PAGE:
Back from vacation and feeling very relaxed. Punta Cana was lovely. Definitely going back. Okay, on to the books.
The Brief and Wondrous Life of Oscar Wao by Junot Diaz: Needless to say this book will be taught for generations and generations of writing and lit students because it's a work of art -- plain and simple. What this guy does with language is just pure and maddening genius. I'd say the language upstages the main character Oscar for most of the novel. I don't have permissions so I can't actually quote here but I've highlighted several passages that I know I'll read over and over and over for years to come. This novel is Greek tragedy scored with strains of Bachata, Salve and Merengue and even some hip-hop beat-boxing thrown in for good measure. And though I didn't get most of the Sci-fi references, it worked for me!
Oscar is the quintessential tragic figure who will live and die for love, and, yes, the story could have begun and ended there but nooooo. We get the wonderfully told history of the Dominican Republic's brutal political past under the dictatorship of Trujillo (T to the illo!!!) and how that legacy screwed up lives, families, and a nation. Diaz delivers this rich history lesson with much black humor and well-placed profanity -- you'll find yourself laughing when you should be outraged and/or crying. And he does most of it in footnotes! Footnotes!!! The women around Oscar, his mother Hypatia, sister Lola, grandmother, and all the girls he's loved but never won made me draw all kinds of crazy parallels that the writer probably didn't intend so I won't go into them. (How does he write women so well??? Scary!)
Like most Caribbean/diaspora writers, Diaz shows much facility capturing the characters' longing. As Third World folks are well familiar, this "longing" begins at birth and never quite ends. It's as ubiquitous as the oppressive heat, corrupt governments, the consuming poverty and class/color warfare -- there's no escaping it in this life. It's not "American" longing because here you could just go take on a second job (like Oscar's mom), go to the mall, buy a car or an expensive bag to make you feel temporarily better. Right? But "back home" the longing is unquenchable and it makes you do crazy things: It makes you hate yourself and other folks who have what you think you should have, it makes you treat your kids like crap, it makes you sick, it eventually kills you. It makes you believe in "Fuku." Matter of fact, it's the ultimate "Fuku."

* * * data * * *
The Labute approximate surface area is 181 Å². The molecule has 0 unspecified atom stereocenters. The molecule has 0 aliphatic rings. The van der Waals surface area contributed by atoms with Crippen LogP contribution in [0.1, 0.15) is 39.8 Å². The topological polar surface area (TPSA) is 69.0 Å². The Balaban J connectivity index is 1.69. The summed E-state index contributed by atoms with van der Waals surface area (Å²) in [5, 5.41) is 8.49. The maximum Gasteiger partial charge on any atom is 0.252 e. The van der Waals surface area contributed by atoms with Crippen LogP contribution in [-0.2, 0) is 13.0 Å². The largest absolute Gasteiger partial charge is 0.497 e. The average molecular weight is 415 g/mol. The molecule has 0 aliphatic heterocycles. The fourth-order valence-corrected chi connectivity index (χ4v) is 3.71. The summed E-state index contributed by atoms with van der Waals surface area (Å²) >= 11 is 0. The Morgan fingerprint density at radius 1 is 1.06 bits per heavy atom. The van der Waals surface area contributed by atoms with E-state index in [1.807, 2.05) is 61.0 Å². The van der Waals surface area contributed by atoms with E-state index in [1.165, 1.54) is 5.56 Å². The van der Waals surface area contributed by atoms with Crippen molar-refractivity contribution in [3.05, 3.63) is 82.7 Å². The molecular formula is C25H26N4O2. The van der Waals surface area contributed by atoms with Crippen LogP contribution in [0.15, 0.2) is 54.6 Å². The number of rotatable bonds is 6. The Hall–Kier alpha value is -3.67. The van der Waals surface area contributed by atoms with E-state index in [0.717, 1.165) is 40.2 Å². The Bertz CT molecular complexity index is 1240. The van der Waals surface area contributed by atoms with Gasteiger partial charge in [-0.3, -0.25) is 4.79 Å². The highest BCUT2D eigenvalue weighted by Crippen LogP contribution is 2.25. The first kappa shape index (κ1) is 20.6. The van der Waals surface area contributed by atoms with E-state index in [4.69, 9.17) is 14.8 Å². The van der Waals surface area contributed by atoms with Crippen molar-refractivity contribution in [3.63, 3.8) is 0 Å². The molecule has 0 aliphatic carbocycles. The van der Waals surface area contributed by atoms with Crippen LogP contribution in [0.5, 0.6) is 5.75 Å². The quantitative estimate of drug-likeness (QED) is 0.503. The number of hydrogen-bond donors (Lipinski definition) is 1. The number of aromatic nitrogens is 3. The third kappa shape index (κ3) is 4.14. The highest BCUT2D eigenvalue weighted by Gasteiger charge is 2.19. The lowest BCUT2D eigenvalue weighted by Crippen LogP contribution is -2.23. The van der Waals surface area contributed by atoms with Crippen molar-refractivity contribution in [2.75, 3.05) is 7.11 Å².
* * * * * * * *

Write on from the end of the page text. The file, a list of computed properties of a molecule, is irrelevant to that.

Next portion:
Read this book. At least twice.
The Nine: Inside the Secret World of the Supreme Court by Jeffrey Toobin: First, I'd like to ask the world to leave Clarence Thomas alone. Please. I've had just about enough Clarence Thomas bashing. Okay, I'm done.
I liked this book and I suspect that any one who has even a rudimentary interest in the Supreme Court will too. It's very accessible because Toobin's writing is very smooth, his reporting is top-notch so you get the feeling that you're really getting the inside scoop -- even though a lot of this stuff has already been told. This reads more like a Vanity Fair piece than "something-written-by-a-legal-scholar" so it's quick -- but there's still good, substantive material in there. I liked that Toobin quoted from some of the oral arguments in the major cases. I laughed out loud when Ted Olson got the smackdown from Justice Stevens in Rasul v. Bush. It's comforting (to me anyway) that even the veterans can get tripped up and tongue-tied in a courtroom even with all their years of experience. I'm disappointed that I didn't get deeper insight into the personalities of the justices but I don't think that's Toobin's fault. It seems The Nine do a very good job of keeping what they want out of sight hidden. Great read.
Diary of a Country Prosecutor by Tawfik al-Hakim: I picked this up at an independent bookstore -- a total impulse buy. It's only about 140 pages but it's a deep little book. It's an Egyptian comedy of errors about, well, a country prosecutor who's trying to solve a murder case. Just madness. Think Alexander McCall Smith's charming Number One Detective series but add about 100 levels of perversity. The author uses satire to demonstrate the corruption and absurdities of this bureaucratic quasi-religious legal system. He layers in a a strange cast of characters -- from the midwife who wiped her hands on straw before trying to deliver a baby (which died) to the surgeon who has all his non-doctor buddies come by for a chat while he operates on patients. This little book takes you to a time and place that makes you appreciate where you are right here and right now. I mean, I don't want to be the guy who's wrongly accused of stealing his own crop and is summarily sentenced to jail! The novel is partly autobiographical so some of this stuff may indeed have happened. The writer was born in 1898 and died in 1987. Entertaining.
More reviews to come.